Rising Gas Prices, Declining Dollars
Nielsen: Expect more trip compression, value consciousness, coupon use
NEW YORK -- Just when some positive economic reports and improving consumer confidence news are picking up, rising gasoline prices in North America could take a toll on consumer spending power, shifting consumers back to staying at home and shopping for value until prices subside, according to a new Nielsen report.
With ongoing political unrest in the oil-rich Middle East region, gasoline prices are edging back up to 2008 levels when they topped over $4.00 a gallon in the United States and $1.40 per liter in Canada. While there are some similarities between 2008 and 2011, [image-nocss] much is different.
In 2008, increased demand drove gasoline prices up during the heavy travel summer months of July and August, topping out in the United States at $4.11 during the week of July 7. Today, with summer still months away and with prices in the United States already nearing the $4.00 mark at some locations, it is possible that gasoline prices may surpass 2008 levels. In Canada, these prices translate to about a 30% increase over the U.S. prices.
The difference between now and 2008 is that gasoline prices are not rising from demand, but rather from political instability abroad.
Consider this: in 2010, there were 2.1 cars per household in the United States. Assuming that each car is driven 1,000 miles per month and achieves 20 miles per gallon of gasoline, a price increase of 10 cents per gallon translates to an increase of $10.50 per month in household expenditures. As prices increase, households could be paying an extra $52.50 with a 50 cent increase, $105 with a $1.00 rise and $210 if prices jump by $2.00. In Canada, similar assumptions can be made: a 10 cent increase per liter translates to a $30 additional monthly outlay; $65 with a 25 cent rise and $124 with a 50-cent increase.
Commodity prices are also increasing. While most manufacturers are looking for opportunities to raise prices, unlike 2008, many retailers are talking about holding the line on prices for fear of alienating shoppers. The net result, however, is that retailers should expect consumer reactions to mirror historic trends: Increased trip compression. Less eating out. More value-conscious shopping alternatives. Increased use of coupons.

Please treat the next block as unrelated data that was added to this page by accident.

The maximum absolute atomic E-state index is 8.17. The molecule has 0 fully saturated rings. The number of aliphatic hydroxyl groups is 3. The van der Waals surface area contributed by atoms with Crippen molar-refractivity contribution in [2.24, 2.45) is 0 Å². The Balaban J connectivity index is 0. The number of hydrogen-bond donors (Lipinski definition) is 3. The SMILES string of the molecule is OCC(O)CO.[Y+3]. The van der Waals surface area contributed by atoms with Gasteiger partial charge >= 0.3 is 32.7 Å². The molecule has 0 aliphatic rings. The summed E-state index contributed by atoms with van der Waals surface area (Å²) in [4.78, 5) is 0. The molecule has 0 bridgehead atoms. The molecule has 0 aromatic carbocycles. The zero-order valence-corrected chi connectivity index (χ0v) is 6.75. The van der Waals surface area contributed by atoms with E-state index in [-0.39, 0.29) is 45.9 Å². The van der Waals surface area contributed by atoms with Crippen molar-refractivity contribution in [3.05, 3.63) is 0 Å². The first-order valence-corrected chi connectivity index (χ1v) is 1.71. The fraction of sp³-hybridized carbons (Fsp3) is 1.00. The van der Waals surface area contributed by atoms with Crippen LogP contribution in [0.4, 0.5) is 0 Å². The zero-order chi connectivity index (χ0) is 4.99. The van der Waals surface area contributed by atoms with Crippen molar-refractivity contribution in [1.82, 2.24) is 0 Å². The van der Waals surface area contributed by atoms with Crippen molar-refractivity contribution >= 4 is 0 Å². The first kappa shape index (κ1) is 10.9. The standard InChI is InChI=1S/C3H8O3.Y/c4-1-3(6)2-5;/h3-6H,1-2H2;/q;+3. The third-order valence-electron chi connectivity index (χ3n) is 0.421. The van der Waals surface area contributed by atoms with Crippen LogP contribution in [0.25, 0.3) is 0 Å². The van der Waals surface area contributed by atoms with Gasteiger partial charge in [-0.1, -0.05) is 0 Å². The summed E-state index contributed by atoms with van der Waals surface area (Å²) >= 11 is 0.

The impact to consumers is real and wallets will continue to be squeezed. Household wages are not keeping pace with inflation, so in the end, consumers will need to dig deeper into their pockets to pay for "everyday" things. The coping mechanisms consumers applied during the recession will be their backup plan as we head into the summer. Trip capture will once again be paramount and there are opportunities for retailers and manufacturers to convert a likely decline in out-of-home eating and entertainment into spending for at-home options.
"We would urge manufacturers and retailers alike to actively engage their consumers and shoppers on this front and not simply sit on the sidelines," said Todd Hale, senior vice president of Consumer & Shopper Insights for The Nielsen Co., New York. "Value messaging will be important, but also think about the emotional connection with messaging that reflects the fun and enjoyment to be had with family members and friends."
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